Autumn olive is a deciduous shrub or small tree to 5 m tall thatís been introduced as a landscape shrub and become naturalized in fields and sparse woodlands after disturbance.
It threatens natural communities by creating heavy shade, similar to that of buckthorn, which outcompetes native vegetation.
Origin of the name: Elaeagnus, Gr., elaion, olive oil; umbellata, L. umbel, may refer to the flower cluster
Range: Native to e. Asia; now in US, from ne, s to GA, w to WI, KY
WI Range: Throughout southern WI, spreading north
Common associates: Common milkweed, gray dogwood, redtop grass
Wetland Indicator Status: (FACU)
Coefficient of Conservatism: C = * (S&W), C = * (MI)
Fragrant pale yellow flowers bloom along last yearís twigs after the leaves
emerge in spring.
Flowers have with 4 petals with a floral tube about 1 cm long. Leaves are alternate, broadly elliptic, with smooth edges, a green upper surface and silver-white scales underneath. The twigs are dotted with rust colored scales. The juicy palatable fruits are pink to red, also dotted with scales, and hang on stalks about 1 cm long.
Like in the legumes, certain soil bacteria induce nodules on the roots of Autumn olive. The bacteria living in the nodules fix nitrogen from the air, which the plant can use, allowing it to thrive in
Autumn olive has many characteristics of ecological invaders -- it grows rapidly in all soil types, tolerates a wide range of moisture conditions, sets a lot of seed with a high germination rate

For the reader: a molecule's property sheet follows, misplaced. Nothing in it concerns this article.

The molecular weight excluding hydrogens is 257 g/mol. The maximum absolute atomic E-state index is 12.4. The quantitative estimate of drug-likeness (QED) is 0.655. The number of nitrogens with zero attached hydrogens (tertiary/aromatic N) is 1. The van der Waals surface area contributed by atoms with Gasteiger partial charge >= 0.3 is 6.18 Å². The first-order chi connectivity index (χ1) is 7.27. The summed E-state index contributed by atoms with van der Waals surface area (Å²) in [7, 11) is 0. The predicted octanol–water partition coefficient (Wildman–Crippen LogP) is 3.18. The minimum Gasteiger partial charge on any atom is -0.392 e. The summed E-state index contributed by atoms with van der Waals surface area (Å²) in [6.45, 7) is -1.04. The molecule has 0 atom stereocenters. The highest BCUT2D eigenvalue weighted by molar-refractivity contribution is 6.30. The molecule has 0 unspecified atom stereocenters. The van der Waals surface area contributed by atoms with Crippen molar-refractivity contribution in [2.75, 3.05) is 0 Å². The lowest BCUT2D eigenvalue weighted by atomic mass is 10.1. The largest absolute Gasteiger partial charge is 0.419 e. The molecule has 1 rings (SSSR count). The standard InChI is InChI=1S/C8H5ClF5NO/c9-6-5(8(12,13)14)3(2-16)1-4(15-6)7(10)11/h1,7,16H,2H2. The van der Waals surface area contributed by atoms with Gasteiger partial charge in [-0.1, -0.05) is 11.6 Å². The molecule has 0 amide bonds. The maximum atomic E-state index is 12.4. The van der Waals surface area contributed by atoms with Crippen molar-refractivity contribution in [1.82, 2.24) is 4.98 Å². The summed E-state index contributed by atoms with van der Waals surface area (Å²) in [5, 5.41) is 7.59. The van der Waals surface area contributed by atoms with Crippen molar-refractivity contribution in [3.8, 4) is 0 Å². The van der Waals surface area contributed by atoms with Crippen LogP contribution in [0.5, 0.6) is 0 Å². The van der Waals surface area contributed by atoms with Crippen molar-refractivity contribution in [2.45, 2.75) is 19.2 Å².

and which is transported by birds. It also spreads by sprouting vigorously after cutting or burning, so effective management requires cutting the stem and applying a herbicide like glyphosate.
introduced to the eastern US in the 1930ís and by 1970 had spread to Chicago, both naturally and by intentional plantings for wildlife forage and re-vegetation.
Over the past 20 years itís become more common in Wisconsin, especially the southern counties, so that itís now a significant threat to natural communities.
The Oleaster family is a small
family of shrubs and small trees, all with silver or rust colored scales or hairs on leaves, twigs and buds. We have two similar genera: Shepherdia (buffalo berry) has opposite leaves and flowers with 8 stamens; Elaeagnus,
has alternate leaves and flowers with 4 stamens.